So I can imagine that when Jesus told those crowds that day to love your enemies, for many of the people gathered there, it wasn’t the Roman Empire or its soldiers who immediately sprang to mind. It was their average, everyday enemies. The husband who beat them or the neighbor who made life hard for them or the sister Mom always liked best.
Maybe, most of the time, that’s really who my enemy is—not the person who abstractly represents the darkest evil to me, but the person it’s really easy to hate up close.
As I’ve already told you, I like to think I’m not the kind of person who has THAT kind of enemy.
But if I’m honest, there are a few who come to mind from over the years. There was the sixth-grade boy at my bus stop when I was in fifth grade who bullied me so mercilessly every morning that finally my mother had to drive me to another bus stop. Then there was the professor who came to class unprepared every day, who failed me on an assignment for misunderstanding the directions, and then acted like I was an idiot when I tried to talk to him about it. And there was the coworker who criticized everything I did to the point of making me cry and who told everyone else that I wasn’t even trying.
To say that I loved any of those people would have been, at the least, an overstatement.
Then, of course, there are all the people here and there who simply seem to be trying to make my life harder on any particular day, like the driver trying to steal my right-of-way, or like the guy who snapped at me at Wegman’s the other day for trailing him too closely with my cart. (He was going really slow.)
When Jesus said to love your enemies, no one asked him to specify, and he didn’t get to tell a story. But I imagine that if they did and if he had, the moral would have been that my enemy is whoever I am finding it hardest to love at any particular time.
“Love that person,” Jesus tells us.
But what does he mean by love?
Don’t get me wrong, I know what it means to love people, like my family, and my spouse, and my friends—albeit imperfectly. I know that it means wanting what is good for them, and being there for them, possibly sacrificing for them, praying for God to help them, and appreciating them for all the things that are good about them, even if they are imperfect, too. It’s just that surely love must mean something different when it comes to someone I actually…hate.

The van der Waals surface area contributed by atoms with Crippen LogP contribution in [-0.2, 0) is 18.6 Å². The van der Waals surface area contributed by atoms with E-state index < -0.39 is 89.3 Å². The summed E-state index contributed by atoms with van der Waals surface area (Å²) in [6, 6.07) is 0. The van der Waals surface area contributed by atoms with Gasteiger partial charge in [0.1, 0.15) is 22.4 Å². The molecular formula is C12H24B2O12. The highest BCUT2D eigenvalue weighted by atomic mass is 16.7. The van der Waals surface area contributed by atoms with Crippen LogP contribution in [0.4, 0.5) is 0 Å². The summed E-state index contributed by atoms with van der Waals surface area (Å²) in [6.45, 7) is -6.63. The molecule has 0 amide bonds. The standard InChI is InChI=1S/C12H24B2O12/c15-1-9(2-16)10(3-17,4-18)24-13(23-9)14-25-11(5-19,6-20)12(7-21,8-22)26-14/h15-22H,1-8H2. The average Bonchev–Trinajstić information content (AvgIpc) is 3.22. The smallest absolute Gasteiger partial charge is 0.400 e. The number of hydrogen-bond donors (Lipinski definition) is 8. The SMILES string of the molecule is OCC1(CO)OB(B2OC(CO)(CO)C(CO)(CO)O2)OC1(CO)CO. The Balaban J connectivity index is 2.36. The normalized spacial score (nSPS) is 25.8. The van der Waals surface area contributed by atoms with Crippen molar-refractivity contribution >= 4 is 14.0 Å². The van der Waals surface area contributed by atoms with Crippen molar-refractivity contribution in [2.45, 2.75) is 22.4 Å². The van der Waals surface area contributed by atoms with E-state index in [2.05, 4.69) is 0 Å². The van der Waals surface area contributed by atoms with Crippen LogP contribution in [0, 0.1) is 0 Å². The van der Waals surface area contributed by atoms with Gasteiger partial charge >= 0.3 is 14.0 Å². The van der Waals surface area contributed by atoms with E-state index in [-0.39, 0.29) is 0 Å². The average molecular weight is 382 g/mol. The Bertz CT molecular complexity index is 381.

Maybe, in this case, love means staying out of the way. Maybe love means not actively wishing for them to get fired, or run over.
Unfortunately, I don’t think Jesus is having any of that. When he tells us to pray for the people who persecute us, he’s telling us to do the same thing we would do for a loved one, for them. Dietrich Bonhoeffer, who, as reminder, later died at the hand of the Nazis, once wrote that any sacrifice you would make for your beloved, you should be willing to make for your enemy.
Could I really imagine that? Could you?
One thing I’ll say about Jesus, he never sets the bar low.
I did get to practice this once, which is probably far less than I have had the opportunity. My enemy, on this particular day, was a certain politician. I won’t get into too many specifics here except to say it wasn’t Donald Trump. Of course this politician had no idea who I was, and didn’t attack me personally. I don’t even try to wrap up my sense of well-being too closely with the acts of politicians, but this guy happened to do something that made me really, really mad. So mad I could feel the anger bubbling up inside of me.
I was so mad I couldn’t sit still, and I had to get up and move. So I took a walk in the woods, the place I always went when I needed to process something or work something out for myself. I walked, and I felt angry, and I remembered Jesus’ commandment. Love your enemies. Pray for them.
I realized this person was my enemy. Not that I was planning to physically fight against him or take him down or sabotage his career, or do anything except maybe write a very pointed email, but it didn’t matter. The way I felt, that day, he was my enemy.
Another thing Dietrich Bonhoeffer says is that the only enemies a Christian should have are those people who hate us, since we shouldn’t go around hating anyone. All I can say is that Dietrich Bonhoeffer is a better person than me.